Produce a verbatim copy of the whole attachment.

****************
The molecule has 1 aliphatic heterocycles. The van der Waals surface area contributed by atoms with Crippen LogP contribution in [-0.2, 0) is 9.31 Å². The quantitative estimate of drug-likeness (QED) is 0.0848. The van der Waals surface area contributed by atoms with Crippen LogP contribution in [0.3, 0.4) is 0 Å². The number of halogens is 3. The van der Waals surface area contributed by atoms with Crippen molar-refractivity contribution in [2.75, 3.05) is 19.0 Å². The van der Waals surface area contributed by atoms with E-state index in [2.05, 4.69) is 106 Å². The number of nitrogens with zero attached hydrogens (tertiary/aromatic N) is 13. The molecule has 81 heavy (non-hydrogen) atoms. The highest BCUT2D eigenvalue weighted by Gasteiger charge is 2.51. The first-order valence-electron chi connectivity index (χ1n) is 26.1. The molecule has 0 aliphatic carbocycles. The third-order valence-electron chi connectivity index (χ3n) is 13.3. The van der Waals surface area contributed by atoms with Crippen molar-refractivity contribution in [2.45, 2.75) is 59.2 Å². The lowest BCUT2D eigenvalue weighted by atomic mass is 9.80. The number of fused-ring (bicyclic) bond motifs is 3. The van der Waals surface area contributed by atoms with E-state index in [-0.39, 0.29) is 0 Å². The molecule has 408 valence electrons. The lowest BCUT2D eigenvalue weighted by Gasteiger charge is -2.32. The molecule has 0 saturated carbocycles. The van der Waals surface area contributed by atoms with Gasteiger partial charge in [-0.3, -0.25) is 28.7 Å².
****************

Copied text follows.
The molecule has 1 aliphatic heterocycles. The van der Waals surface area contributed by atoms with Crippen LogP contribution in [-0.2, 0) is 9.31 Å². The quantitative estimate of drug-likeness (QED) is 0.0848. The van der Waals surface area contributed by atoms with Crippen LogP contribution in [0.3, 0.4) is 0 Å². The number of halogens is 3. The van der Waals surface area contributed by atoms with Crippen molar-refractivity contribution in [2.75, 3.05) is 19.0 Å². The van der Waals surface area contributed by atoms with E-state index in [2.05, 4.69) is 106 Å². The number of nitrogens with zero attached hydrogens (tertiary/aromatic N) is 13. The molecule has 81 heavy (non-hydrogen) atoms. The highest BCUT2D eigenvalue weighted by Gasteiger charge is 2.51. The first-order valence-electron chi connectivity index (χ1n) is 26.1. The molecule has 0 aliphatic carbocycles. The third-order valence-electron chi connectivity index (χ3n) is 13.3. The van der Waals surface area contributed by atoms with Crippen molar-refractivity contribution in [2.45, 2.75) is 59.2 Å². The lowest BCUT2D eigenvalue weighted by atomic mass is 9.80. The number of fused-ring (bicyclic) bond motifs is 3. The van der Waals surface area contributed by atoms with E-state index in [-0.39, 0.29) is 0 Å². The molecule has 408 valence electrons. The lowest BCUT2D eigenvalue weighted by Gasteiger charge is -2.32. The molecule has 0 saturated carbocycles. The van der Waals surface area contributed by atoms with Gasteiger partial charge in [-0.3, -0.25) is 28.7 Å².